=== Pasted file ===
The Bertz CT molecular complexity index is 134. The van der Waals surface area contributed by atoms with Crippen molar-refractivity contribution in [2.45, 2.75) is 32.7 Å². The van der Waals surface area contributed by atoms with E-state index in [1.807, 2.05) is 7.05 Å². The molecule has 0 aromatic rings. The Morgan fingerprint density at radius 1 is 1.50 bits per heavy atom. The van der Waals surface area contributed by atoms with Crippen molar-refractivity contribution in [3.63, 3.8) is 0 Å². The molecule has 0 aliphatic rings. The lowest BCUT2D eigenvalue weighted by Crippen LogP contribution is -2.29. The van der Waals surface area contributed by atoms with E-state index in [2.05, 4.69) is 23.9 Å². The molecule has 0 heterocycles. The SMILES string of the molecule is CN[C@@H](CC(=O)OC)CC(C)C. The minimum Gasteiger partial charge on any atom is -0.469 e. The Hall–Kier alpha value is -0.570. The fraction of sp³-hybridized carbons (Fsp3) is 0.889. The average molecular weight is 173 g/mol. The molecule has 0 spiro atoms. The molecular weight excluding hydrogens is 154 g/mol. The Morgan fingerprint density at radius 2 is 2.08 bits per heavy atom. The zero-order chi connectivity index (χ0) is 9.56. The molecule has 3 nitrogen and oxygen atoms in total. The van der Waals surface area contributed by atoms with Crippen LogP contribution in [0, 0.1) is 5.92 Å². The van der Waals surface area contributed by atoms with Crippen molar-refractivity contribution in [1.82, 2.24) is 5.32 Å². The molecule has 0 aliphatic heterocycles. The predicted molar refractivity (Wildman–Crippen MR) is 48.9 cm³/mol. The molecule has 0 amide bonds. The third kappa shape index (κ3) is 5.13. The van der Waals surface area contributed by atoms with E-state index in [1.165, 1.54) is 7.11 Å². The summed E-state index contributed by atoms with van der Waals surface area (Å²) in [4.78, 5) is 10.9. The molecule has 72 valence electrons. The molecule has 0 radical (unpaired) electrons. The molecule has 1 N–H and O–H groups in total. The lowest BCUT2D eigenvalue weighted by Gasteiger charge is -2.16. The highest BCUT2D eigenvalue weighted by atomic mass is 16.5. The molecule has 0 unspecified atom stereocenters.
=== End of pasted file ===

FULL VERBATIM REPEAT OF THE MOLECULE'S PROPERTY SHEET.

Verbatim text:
The Bertz CT molecular complexity index is 134. The van der Waals surface area contributed by atoms with Crippen molar-refractivity contribution in [2.45, 2.75) is 32.7 Å². The van der Waals surface area contributed by atoms with E-state index in [1.807, 2.05) is 7.05 Å². The molecule has 0 aromatic rings. The Morgan fingerprint density at radius 1 is 1.50 bits per heavy atom. The van der Waals surface area contributed by atoms with Crippen molar-refractivity contribution in [3.63, 3.8) is 0 Å². The molecule has 0 aliphatic rings. The lowest BCUT2D eigenvalue weighted by Crippen LogP contribution is -2.29. The van der Waals surface area contributed by atoms with E-state index in [2.05, 4.69) is 23.9 Å². The molecule has 0 heterocycles. The SMILES string of the molecule is CN[C@@H](CC(=O)OC)CC(C)C. The minimum Gasteiger partial charge on any atom is -0.469 e. The Hall–Kier alpha value is -0.570. The fraction of sp³-hybridized carbons (Fsp3) is 0.889. The average molecular weight is 173 g/mol. The molecule has 0 spiro atoms. The molecular weight excluding hydrogens is 154 g/mol. The Morgan fingerprint density at radius 2 is 2.08 bits per heavy atom. The zero-order chi connectivity index (χ0) is 9.56. The molecule has 3 nitrogen and oxygen atoms in total. The van der Waals surface area contributed by atoms with Crippen LogP contribution in [0, 0.1) is 5.92 Å². The van der Waals surface area contributed by atoms with Crippen molar-refractivity contribution in [1.82, 2.24) is 5.32 Å². The molecule has 0 aliphatic heterocycles. The predicted molar refractivity (Wildman–Crippen MR) is 48.9 cm³/mol. The molecule has 0 amide bonds. The third kappa shape index (κ3) is 5.13. The van der Waals surface area contributed by atoms with E-state index in [1.165, 1.54) is 7.11 Å². The summed E-state index contributed by atoms with van der Waals surface area (Å²) in [4.78, 5) is 10.9. The molecule has 72 valence electrons. The molecule has 0 radical (unpaired) electrons. The molecule has 1 N–H and O–H groups in total. The lowest BCUT2D eigenvalue weighted by Gasteiger charge is -2.16. The highest BCUT2D eigenvalue weighted by atomic mass is 16.5. The molecule has 0 unspecified atom stereocenters.